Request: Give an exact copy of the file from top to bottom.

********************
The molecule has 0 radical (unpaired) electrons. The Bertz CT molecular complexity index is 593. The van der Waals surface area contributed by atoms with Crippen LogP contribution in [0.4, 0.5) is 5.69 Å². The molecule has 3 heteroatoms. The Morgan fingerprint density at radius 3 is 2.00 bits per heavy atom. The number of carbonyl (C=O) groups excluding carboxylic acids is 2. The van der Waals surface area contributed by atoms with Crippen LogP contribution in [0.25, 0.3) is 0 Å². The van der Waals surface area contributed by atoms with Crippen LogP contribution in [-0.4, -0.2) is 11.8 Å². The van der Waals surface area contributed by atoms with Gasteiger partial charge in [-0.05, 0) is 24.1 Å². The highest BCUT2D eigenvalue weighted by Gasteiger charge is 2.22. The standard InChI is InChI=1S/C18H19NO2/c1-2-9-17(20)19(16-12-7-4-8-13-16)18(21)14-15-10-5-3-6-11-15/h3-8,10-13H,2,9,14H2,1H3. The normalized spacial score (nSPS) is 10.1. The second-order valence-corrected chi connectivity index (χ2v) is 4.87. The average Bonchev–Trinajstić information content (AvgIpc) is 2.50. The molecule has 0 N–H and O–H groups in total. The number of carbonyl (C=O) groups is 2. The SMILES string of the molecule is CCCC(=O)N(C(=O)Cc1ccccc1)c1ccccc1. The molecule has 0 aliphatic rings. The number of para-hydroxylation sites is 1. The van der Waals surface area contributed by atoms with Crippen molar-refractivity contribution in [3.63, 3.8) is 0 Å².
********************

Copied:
The molecule has 0 radical (unpaired) electrons. The Bertz CT molecular complexity index is 593. The van der Waals surface area contributed by atoms with Crippen LogP contribution in [0.4, 0.5) is 5.69 Å². The molecule has 3 heteroatoms. The Morgan fingerprint density at radius 3 is 2.00 bits per heavy atom. The number of carbonyl (C=O) groups excluding carboxylic acids is 2. The van der Waals surface area contributed by atoms with Crippen LogP contribution in [0.25, 0.3) is 0 Å². The van der Waals surface area contributed by atoms with Crippen LogP contribution in [-0.4, -0.2) is 11.8 Å². The van der Waals surface area contributed by atoms with Gasteiger partial charge in [-0.05, 0) is 24.1 Å². The highest BCUT2D eigenvalue weighted by Gasteiger charge is 2.22. The standard InChI is InChI=1S/C18H19NO2/c1-2-9-17(20)19(16-12-7-4-8-13-16)18(21)14-15-10-5-3-6-11-15/h3-8,10-13H,2,9,14H2,1H3. The normalized spacial score (nSPS) is 10.1. The second-order valence-corrected chi connectivity index (χ2v) is 4.87. The average Bonchev–Trinajstić information content (AvgIpc) is 2.50. The molecule has 0 N–H and O–H groups in total. The number of carbonyl (C=O) groups is 2. The SMILES string of the molecule is CCCC(=O)N(C(=O)Cc1ccccc1)c1ccccc1. The molecule has 0 aliphatic rings. The number of para-hydroxylation sites is 1. The van der Waals surface area contributed by atoms with Crippen molar-refractivity contribution in [3.63, 3.8) is 0 Å².